Eight years ago, I got a call no one wants to receive. Bittersweet, horrible news from my husband’s sister. A search party made up of friends and neighbors had finally managed to find her son (my nephew).
He was dead after taking his own life. For the first time since I met her (about twenty years ago), she asked me for help. I called my boss as it was a weekday, rushed home, packed quickly, and my family and I headed over. It’s a three hour drive normally for us to get there, but we must have made great time as she commented so many times on how she can’t believe we got there so quickly.
So many calls to make and things to do when someone dies, even more so when they suddenly take their own life. Calls to and from family, friends, neighbors, his trade school, local funeral homes, local pastors, police due to the nature of his death. I let her guide me. She would make some calls, and I would make others.
Her husband still had to work because of his job duties, combined with suddenly needing every little bit of extra money they could get. We listened to everyone’s perspective about the events leading up to his death.
He had stayed up, talking to his sister. He told her he was going for a walk late sometime around midnight on Friday, and had been missing ever since. He would often stay up late and go out for a smoke before bed. Something was not quite right this night though, as he had apparently left his cigarettes on the kitchen counter.
But the question of why remains. He called and talked to me for almost two hours before this all happened and I didn’t know it would be the last conversation I ever had with him. Did I say something that made him feel worse? Did I not say something that could have saved him? These are the impossible questions family and friends left behind ask themselves every day.
At the funeral, I was asked to do a reading. I tried, but
started crying so hard I couldn’t talk... until my husband joined me and held my hand and I got through it.
I hugged all of his friends that asked me. It was our thing. He would hug me, introduce me, and tell his friends they had to hug me because I liked hugs.
I went to an outside of the darkness suicide awareness walk that year. Two of his friends came, and one of mine. The four of us walked and talked and met others who had lost loved ones to suicide. There were so many people there. Whole families, friends, neighbors, coworkers, classmates, teachers, people from all walks of life there to remember those they had lost. It was beautiful and heartbreaking at the same time. So many lives cut short and so many left behind to try to pick up the pieces and left wondering why.
I managed to get a job at a crisis like taking calls from people feeling suicidal that I did for almost six years. Losing that job due to lots of changes in my responsibilities was like losing my nephew all over again.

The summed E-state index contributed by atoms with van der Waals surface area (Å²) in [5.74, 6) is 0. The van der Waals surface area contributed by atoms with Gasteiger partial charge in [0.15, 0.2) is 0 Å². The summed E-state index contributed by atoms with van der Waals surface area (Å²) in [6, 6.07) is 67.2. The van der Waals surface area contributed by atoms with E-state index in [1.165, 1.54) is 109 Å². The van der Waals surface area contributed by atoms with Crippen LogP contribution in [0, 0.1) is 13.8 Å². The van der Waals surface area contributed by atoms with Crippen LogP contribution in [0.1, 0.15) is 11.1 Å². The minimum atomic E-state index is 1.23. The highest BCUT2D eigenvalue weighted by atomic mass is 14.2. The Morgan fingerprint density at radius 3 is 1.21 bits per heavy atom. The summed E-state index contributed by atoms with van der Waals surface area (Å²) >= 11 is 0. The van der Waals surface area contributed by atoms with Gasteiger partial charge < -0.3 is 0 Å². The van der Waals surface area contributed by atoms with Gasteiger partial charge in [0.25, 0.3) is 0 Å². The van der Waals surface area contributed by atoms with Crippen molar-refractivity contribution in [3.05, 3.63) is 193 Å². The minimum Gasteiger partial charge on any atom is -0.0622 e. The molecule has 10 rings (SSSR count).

Grief is strange like that. It becomes your constant companion. Grief is always there like your friendly neighbor, who faithfully waives and telling you hello and yet it’s also like the neighbor who is cruel to you for absolutely no reason. Grief like deja vu, itching at the back of your mind like the chorus of a song stuck in your head. Grief like the thunder of a bad storm, loud and making it impossible to concentrate with quick flashes of a memory out of nowhere like the lightning. Grief is like a fall where you break your leg, making you frustrated and angry because now you’re hurt is brand new and fresh and agonizing. Grief is the diary you write in when you remember to, and then you see it in the corner of your eye as you’re leaving the house to go to work and you feel guilty because really you keep telling yourself you know it’s a great tool but when was the last time you wrote in it.
On twitter, I still give out hugs in memory of my nephew. Since his death, I’ve been diagnosed with PTSD and generalized anxiety disorder. I was in therapy for almost three years. I got a certified emotional support animal (a cat) three years ago, and started taking anti-anxiety medication this year. Thanks to encouragement from my husband and also from friends on Twitter. No, I don’t want anyone to have to go through any of this, and so many people are struggling. If I can help just one person with resources or support then maybe just maybe my nephew’s death will start bringing some positive change in the world.
*If you or someone you know is having suicidal thoughts, please call 1-800-273-8255 or go to the website for the National Suicide Prevention Lifeline website athttp://www.suicidepreventionlifeline.orgbecause YOU MATTER!!
If you or someone you know has lost a friend or family member to suicide, the Survivors of Suicide workbook at
is a great, free resource for support - although it does NOT take the place of bereavement counseling or grief support.